Since they were first developed at Carnegie Mellon University, the distorted word puzzles called CAPTCHAs have been known to make people a little crazy, a little upset and prone to muttering words best left distorted.
Now these sometimes irritating puzzles, designed to protect Web sites from Internet bots, have inspired song.
New York-based composer Robert Paterson has used texts from CAPTCHAs as the lyrics of a classical song cycle for baritone and piano. Entitled CAPTCHA , the five-song cycle is featured on Paterson’s newly released American Modern Recordings album, Winter Songs.
“I think people will probably get a kick out of it,” said Paterson, who, like most people, has seemingly typed thousands of CAPTCHAs. “It relates to something that we’ve all experienced.”
CAPTCHAs (Completely Automated Public Turing Test to Tell Computers and Humans Apart) were originally developed and the term coined in 2000 by a Carnegie Mellon team that included Manuel Blum, professor of computer science, and Luis von Ahn, now an associate professor of computer science. The idea was to protect Web sites from rogue programs by devising a test that could be administered and graded by a computer, but only passed by a human. The idea was quickly embraced and copied worldwide.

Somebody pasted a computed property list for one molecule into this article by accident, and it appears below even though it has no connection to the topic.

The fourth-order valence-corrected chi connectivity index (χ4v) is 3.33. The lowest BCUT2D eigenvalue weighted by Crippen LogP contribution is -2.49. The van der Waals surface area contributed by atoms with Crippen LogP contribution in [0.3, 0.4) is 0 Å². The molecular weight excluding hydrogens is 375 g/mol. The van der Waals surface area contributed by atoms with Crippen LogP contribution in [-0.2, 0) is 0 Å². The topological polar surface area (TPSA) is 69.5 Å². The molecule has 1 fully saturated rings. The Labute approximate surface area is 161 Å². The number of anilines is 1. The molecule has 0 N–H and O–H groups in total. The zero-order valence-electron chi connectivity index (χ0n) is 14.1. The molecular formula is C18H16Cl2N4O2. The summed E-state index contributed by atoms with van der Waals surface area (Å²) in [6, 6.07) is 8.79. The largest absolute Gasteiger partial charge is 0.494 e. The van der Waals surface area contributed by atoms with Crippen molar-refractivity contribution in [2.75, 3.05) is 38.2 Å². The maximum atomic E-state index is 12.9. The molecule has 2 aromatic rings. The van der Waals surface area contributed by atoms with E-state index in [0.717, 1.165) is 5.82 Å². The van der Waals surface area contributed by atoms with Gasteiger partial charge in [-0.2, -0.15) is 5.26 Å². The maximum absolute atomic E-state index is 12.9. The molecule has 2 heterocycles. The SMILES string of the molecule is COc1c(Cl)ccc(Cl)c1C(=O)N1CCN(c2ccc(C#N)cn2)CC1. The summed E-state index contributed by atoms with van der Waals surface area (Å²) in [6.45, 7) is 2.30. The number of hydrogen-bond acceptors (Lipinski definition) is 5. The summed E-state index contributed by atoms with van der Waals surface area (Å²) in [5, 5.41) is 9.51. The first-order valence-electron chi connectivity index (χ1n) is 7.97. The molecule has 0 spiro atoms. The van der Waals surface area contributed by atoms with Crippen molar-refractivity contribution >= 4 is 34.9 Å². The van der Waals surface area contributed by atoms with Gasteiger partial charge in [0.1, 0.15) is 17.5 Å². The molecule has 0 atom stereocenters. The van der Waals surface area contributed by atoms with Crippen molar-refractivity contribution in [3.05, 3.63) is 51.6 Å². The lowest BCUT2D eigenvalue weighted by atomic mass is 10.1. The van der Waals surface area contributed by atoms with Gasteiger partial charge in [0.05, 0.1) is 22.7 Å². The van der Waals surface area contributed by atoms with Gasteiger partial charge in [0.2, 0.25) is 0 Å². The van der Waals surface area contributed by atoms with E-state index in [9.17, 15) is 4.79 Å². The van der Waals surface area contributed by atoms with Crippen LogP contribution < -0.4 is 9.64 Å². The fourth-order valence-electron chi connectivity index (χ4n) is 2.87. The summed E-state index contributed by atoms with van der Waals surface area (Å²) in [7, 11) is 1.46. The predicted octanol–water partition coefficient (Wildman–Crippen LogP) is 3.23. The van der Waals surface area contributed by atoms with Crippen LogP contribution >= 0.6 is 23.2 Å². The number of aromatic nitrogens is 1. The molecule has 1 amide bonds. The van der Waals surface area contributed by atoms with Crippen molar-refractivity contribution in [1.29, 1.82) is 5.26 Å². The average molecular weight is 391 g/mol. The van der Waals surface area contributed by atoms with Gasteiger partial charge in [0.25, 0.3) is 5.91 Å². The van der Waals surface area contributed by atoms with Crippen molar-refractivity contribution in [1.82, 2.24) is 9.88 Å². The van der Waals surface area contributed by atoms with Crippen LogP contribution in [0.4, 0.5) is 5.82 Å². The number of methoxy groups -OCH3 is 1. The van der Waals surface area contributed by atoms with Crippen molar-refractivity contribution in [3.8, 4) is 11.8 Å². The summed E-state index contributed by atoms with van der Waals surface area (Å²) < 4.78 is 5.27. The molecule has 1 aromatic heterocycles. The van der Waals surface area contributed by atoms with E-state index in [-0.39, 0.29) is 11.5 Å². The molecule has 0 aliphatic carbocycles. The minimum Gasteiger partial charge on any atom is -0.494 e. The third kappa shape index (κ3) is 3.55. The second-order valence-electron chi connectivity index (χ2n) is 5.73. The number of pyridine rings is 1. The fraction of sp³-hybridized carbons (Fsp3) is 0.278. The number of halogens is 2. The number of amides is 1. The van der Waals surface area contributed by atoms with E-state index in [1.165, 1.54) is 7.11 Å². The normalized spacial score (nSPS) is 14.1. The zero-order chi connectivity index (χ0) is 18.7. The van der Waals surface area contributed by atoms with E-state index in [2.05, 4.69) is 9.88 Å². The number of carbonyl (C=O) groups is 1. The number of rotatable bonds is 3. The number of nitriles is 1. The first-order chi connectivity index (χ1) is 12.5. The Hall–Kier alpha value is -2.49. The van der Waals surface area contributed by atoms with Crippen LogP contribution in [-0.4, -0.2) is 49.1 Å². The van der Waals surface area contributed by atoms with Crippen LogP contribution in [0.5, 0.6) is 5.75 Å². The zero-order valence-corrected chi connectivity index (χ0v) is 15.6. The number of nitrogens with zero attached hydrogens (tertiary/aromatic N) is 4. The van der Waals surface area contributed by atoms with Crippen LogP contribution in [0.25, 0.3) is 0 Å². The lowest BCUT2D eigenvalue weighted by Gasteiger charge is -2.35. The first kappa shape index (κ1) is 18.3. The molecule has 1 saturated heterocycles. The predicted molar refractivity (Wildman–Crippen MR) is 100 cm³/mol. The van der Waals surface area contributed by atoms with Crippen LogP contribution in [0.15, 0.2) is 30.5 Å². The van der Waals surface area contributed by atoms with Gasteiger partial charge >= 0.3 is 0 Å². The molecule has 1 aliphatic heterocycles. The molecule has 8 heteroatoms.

In 2007, von Ahn introduced reCAPTCHAs, a two-word version that harnessed the puzzles to digitize old books and periodicals. Google Inc. acquired reCAPTCHA in 2009.
Paterson, on the other hand, was simply looking for a way to fulfill an assignment from the American Opera Project’s Composers & the Voice program. He and other composers were supposed to write a variety of arias and songs that met certain challenges: using no more than four lines of text, using found text, etc.
“We were joking about ideas we could use for found text,” Paterson recalled. “The weirdest thing I could think of was CAPTCHAs.” He settled on reCAPTCHAs, which frequently include both a real world and a fragment or misspelling of a word, and spent hours online searching for suitable reCAPTCHA texts.
When his own name came up several times in a couple of hours, “I thought, ‘This is just awesome. I have to use this.’” When he came upon another text, “apparently cDumber,” he instantly knew he should pair it with “Robert.” He incorporated it into the piece entitled “Secretary Metadon,” which can be downloaded here.
Paterson and vocalist Jesse Blumberg developed pronunciations for the word fragments. Some, such as “splens,” sonically suggested real words such as spleen, while others seemed to evoke a language from the future, he said.
When the song cycle was previewed this summer for a private group at the Rocky Ridge Music Center in Colorado, he said, the audience “just went nuts. It was their favorite piece in the program.”